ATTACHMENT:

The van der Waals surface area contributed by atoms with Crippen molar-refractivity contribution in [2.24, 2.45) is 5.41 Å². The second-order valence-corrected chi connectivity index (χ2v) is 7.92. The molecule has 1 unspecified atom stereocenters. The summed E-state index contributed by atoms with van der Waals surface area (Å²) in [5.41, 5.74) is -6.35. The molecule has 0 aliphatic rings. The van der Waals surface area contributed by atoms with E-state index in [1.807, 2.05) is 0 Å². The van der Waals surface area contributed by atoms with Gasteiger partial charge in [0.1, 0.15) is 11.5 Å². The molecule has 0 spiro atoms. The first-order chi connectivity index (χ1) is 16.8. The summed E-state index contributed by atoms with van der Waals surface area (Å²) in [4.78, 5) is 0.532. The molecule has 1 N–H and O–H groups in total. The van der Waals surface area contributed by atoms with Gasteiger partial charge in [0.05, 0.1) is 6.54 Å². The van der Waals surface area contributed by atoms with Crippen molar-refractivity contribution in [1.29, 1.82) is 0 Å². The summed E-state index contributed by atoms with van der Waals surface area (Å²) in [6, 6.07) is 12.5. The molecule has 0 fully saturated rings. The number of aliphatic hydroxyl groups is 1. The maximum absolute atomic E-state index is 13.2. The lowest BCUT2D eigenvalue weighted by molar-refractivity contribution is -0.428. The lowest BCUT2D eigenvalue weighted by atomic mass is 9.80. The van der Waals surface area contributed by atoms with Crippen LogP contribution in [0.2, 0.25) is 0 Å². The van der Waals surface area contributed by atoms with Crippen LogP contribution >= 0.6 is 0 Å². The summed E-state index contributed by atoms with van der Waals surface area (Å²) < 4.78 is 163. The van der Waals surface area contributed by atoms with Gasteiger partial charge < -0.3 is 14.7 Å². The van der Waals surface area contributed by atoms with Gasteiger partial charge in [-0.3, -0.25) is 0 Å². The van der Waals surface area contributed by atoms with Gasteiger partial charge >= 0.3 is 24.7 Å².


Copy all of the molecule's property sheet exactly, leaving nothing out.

The van der Waals surface area contributed by atoms with Crippen molar-refractivity contribution in [2.24, 2.45) is 5.41 Å². The second-order valence-corrected chi connectivity index (χ2v) is 7.92. The molecule has 1 unspecified atom stereocenters. The summed E-state index contributed by atoms with van der Waals surface area (Å²) in [5.41, 5.74) is -6.35. The molecule has 0 aliphatic rings. The van der Waals surface area contributed by atoms with E-state index in [1.807, 2.05) is 0 Å². The van der Waals surface area contributed by atoms with Gasteiger partial charge in [0.1, 0.15) is 11.5 Å². The molecule has 0 spiro atoms. The first-order chi connectivity index (χ1) is 16.8. The summed E-state index contributed by atoms with van der Waals surface area (Å²) in [4.78, 5) is 0.532. The molecule has 1 N–H and O–H groups in total. The van der Waals surface area contributed by atoms with Gasteiger partial charge in [0.05, 0.1) is 6.54 Å². The van der Waals surface area contributed by atoms with Crippen molar-refractivity contribution in [1.29, 1.82) is 0 Å². The summed E-state index contributed by atoms with van der Waals surface area (Å²) in [6, 6.07) is 12.5. The molecule has 0 fully saturated rings. The number of aliphatic hydroxyl groups is 1. The maximum absolute atomic E-state index is 13.2. The lowest BCUT2D eigenvalue weighted by molar-refractivity contribution is -0.428. The lowest BCUT2D eigenvalue weighted by atomic mass is 9.80. The van der Waals surface area contributed by atoms with Crippen LogP contribution in [0.2, 0.25) is 0 Å². The van der Waals surface area contributed by atoms with Crippen LogP contribution >= 0.6 is 0 Å². The summed E-state index contributed by atoms with van der Waals surface area (Å²) < 4.78 is 163. The van der Waals surface area contributed by atoms with Gasteiger partial charge < -0.3 is 14.7 Å². The van der Waals surface area contributed by atoms with Gasteiger partial charge in [-0.3, -0.25) is 0 Å². The van der Waals surface area contributed by atoms with Gasteiger partial charge >= 0.3 is 24.7 Å².